Regardless of the age of the casa particular, they almost always have air conditioned bedrooms with modern, en-suite bathrooms. Furthermore, most casas have rooftop terraces which offer picturesque views of the city and surrounding mountains.
Note: You might arrive in Trinidad and wonder why there are so many elegant mansions in such a small town, located rather far from Havana. While the abundance of tourism is currently driving the Trinidad economy, there are also some very important historical factors for the high relative wealth in the region. As one of the earliest settlements in Cuba, and surrounded by fertile farmland, Trinidad was the nexus for the island’s early sugar industry. Years later, pottery and clay tile manufacturing boosted economic activity. And in present day, tobacco processing is a major industry throughout the area.
Trinidad is a rather small town, less than 2.5 kms (1.5 miles) wide. The easiest way to get around the main areas is on foot. Within the historic center, no cars are permitted, so walking is the norm. Bikes are also used, but given that the streets are paved in rounded cobblestones, biking can be challenging (most casas particulares can arrange bike rentals at a cost of about 3 to 5 CUC per day). Even walking on the cobblestones can get tiring, and as such, many streets have a narrow cement sidewalk along the side, which, despite being crowded, is often the best option.
In the newer parts of town, the streets are asphalt and accommodate bikes and cars. Bicycle taxis are abundant and can take you from one end of town to the other for about 3 CUC.
If you have a bike, you can easily use it to get to visit some of the interesting locations outside of the main town (listed below). Yellow taxis are also plentiful and are the quickest way to visit places on the outskirts of town. There are also some communal taxis which operate routes to the local attractions. While these are cheaper than yellow taxis, they can be difficult to locate. Lastly, there are tour buses which have regular routes from Trinidad to the surroundings. Mostly these are reserved for foreigners who have booked excursion packages. Sometimes there are extra seats available at affordable fares. You can visit one of the many tourist information offices located throughout Trinidad or ask your casa landlord for help in making the reservations.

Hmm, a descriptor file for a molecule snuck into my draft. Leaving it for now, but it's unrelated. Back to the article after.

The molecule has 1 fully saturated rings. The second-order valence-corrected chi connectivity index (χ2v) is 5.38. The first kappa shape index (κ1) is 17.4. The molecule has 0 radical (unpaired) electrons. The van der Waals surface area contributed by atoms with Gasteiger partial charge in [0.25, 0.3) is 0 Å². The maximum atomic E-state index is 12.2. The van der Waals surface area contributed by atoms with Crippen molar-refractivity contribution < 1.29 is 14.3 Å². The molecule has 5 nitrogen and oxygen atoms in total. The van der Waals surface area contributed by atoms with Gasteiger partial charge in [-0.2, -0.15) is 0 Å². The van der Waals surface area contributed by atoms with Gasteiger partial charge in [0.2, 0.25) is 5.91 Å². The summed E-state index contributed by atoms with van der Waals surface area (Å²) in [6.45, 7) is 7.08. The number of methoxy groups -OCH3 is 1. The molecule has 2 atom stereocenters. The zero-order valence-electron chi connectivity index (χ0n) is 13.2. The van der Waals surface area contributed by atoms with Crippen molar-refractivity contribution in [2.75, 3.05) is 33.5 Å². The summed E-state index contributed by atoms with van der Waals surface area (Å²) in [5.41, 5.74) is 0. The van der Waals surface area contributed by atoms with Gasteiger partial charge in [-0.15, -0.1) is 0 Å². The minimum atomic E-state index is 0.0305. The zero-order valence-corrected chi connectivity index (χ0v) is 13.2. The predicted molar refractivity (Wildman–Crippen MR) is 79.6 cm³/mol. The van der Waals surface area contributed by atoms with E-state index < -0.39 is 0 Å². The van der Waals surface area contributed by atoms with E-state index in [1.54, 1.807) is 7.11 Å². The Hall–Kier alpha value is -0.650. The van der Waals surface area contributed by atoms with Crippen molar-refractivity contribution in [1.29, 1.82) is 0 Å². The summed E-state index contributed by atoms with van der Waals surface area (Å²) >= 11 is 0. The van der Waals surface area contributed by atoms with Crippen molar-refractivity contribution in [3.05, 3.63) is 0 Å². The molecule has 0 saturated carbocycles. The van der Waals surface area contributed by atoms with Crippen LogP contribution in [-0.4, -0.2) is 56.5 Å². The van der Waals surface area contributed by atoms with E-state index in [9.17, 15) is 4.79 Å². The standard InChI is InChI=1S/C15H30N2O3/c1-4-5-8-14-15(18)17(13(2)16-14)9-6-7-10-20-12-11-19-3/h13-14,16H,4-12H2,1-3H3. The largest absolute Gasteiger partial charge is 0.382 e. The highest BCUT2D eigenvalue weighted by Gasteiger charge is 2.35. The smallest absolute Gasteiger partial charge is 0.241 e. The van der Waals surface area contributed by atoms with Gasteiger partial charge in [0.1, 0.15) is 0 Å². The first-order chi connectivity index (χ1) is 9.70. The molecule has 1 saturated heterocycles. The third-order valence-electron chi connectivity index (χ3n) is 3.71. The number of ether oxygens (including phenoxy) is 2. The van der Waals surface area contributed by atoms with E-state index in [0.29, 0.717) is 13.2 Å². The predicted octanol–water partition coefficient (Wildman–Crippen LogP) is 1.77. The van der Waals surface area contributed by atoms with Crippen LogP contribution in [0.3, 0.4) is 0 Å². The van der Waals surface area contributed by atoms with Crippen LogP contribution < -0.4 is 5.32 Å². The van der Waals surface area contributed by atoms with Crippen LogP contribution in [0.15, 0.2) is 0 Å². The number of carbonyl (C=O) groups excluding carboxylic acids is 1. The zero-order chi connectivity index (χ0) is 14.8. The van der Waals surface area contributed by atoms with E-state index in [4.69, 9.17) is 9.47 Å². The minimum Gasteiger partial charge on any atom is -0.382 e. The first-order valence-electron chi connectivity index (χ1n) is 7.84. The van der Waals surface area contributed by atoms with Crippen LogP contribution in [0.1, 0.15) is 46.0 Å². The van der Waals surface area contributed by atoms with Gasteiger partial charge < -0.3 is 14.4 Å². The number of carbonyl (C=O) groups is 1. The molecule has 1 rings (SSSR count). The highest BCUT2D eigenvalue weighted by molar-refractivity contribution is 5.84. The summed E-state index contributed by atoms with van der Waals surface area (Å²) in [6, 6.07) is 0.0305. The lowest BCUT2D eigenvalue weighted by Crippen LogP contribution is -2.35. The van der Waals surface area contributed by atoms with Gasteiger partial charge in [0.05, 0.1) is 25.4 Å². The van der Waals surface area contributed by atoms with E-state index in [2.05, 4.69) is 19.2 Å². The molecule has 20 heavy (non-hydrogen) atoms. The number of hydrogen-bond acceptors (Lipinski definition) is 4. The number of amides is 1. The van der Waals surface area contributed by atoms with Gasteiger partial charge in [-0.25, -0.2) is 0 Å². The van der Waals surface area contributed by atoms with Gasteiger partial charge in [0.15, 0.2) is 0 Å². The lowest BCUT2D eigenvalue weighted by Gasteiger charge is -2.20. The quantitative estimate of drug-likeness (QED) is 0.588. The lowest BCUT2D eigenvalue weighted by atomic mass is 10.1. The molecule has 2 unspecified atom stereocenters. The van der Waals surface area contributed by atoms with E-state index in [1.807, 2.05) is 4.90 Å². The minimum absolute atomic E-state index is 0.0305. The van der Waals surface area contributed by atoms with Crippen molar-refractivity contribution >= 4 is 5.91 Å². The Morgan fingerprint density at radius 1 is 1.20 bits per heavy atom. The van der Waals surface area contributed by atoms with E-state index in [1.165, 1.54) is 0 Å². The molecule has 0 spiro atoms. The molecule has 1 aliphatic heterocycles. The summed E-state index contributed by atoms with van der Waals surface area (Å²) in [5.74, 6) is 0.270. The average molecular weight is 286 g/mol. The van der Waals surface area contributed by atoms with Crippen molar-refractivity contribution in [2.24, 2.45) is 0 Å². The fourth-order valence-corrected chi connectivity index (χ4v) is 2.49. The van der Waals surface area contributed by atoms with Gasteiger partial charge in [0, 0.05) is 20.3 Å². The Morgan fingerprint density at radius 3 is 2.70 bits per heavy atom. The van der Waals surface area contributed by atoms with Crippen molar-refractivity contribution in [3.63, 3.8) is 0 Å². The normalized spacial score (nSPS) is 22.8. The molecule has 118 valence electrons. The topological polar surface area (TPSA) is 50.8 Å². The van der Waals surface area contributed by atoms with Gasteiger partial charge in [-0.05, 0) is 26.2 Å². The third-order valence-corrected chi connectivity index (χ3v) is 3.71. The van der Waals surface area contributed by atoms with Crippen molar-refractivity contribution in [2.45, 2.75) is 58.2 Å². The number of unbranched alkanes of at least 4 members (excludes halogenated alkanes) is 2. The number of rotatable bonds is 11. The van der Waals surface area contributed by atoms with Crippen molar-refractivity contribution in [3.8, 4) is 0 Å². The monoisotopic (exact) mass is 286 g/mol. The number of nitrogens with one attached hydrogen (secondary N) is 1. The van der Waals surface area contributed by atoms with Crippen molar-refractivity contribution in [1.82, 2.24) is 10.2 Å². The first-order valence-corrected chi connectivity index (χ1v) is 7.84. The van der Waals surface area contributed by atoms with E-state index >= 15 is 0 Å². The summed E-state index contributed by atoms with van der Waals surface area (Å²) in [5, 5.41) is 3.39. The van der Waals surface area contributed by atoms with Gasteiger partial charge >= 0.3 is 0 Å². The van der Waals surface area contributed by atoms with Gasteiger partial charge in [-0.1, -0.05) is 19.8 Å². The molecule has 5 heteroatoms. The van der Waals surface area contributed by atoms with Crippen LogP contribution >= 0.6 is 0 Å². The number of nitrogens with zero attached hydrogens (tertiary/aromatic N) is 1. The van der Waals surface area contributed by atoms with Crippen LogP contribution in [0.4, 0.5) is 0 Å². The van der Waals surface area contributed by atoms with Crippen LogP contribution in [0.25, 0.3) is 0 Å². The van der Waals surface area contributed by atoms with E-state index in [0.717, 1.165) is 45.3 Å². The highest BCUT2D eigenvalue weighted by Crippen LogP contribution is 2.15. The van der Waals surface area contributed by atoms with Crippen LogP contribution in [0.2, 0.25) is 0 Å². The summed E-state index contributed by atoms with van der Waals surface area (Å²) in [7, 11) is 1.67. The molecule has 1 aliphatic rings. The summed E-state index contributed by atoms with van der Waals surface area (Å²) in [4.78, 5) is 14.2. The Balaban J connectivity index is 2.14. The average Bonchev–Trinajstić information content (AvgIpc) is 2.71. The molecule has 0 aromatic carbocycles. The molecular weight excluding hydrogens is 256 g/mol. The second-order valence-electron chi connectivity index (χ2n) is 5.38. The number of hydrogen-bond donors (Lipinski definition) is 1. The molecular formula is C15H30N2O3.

There is also a restored steam train which operates in the area. This will be discussed in the following section.
Interesting Places to Visit and Things to do in the Surround Areas
Casilda – This is a small port town located about 5 minutes driving distance south of Trinidad. You can easily get there by taxi, bike or walking. The town overlooks the Bay of Casilda, which is a popular area for snorkeling and a good place to find an outfitter, if you want to go sport fishing. The town itself is modest, although there are a few rental properties and a couple of restaurants. Casilda is a good place to stay if you want to experience Trinidad from a less touristy perspective, while also being closer to the ocean.
Playa Ancon – On the other side of the Bay of Casilda is the lovely Playa Ancon beach. The beach is located on a long archipelago that shields the bay. The road leading to the beach, from Casilda, sweeps around the bay. All told, Playa Ancon is about 10 minutes driving distance from Trinidad. You would be able to bike there in about 30 minutes. The beach is sandy, wide, and about 8 kms (5 miles) long. There are three large resort hotels along the beach, located at about the midpoint of the archipelago. But on either side of those hotels, there are vast expanses of relatively secluded beach, offering tranquility and seclusion. It is very easy to find a hidden, private area on Playa Ancon, and you could easily spend a day in the sun, sand and surf without seeing another person.
Valle de los Ingenios – East of Trinidad you will find the sprawling Valle de los Ingenios (Valley of the Sugar Mills). Originally, this area was the epicenter of Cuba’s sugar-trade economy. Currently, the lush valley is spotted with the ruins of dozens of sugar mills, abandoned sugar warehouses and historic colonial manors and slave dwellings. The best way to see the valley is with a horseback riding tour which your casa landlord will be able to organize. Prices are approximately 20 CUC for 5 to 6 hour tour, covering most important sightseeing locations.
El Mirador Restaurant – About 5 kms (3 miles) east of Trinidad, along the Circuito Sur highway, is the El Mirador restaurant / bar. The establishment is perched on a hill and offers 360 degree views of the Valle de los Ingenios (Valley of the Sugar Mills). Drinks are cheap and food is moderately prices, but it is completely free to simply walk up the long flight of stairs to the restaurant and enjoy the views of the valley from the open terrace. It will definitely give you some perspective on the grandiosity of the area and the importance that sugar production once had for Cuba’s economy.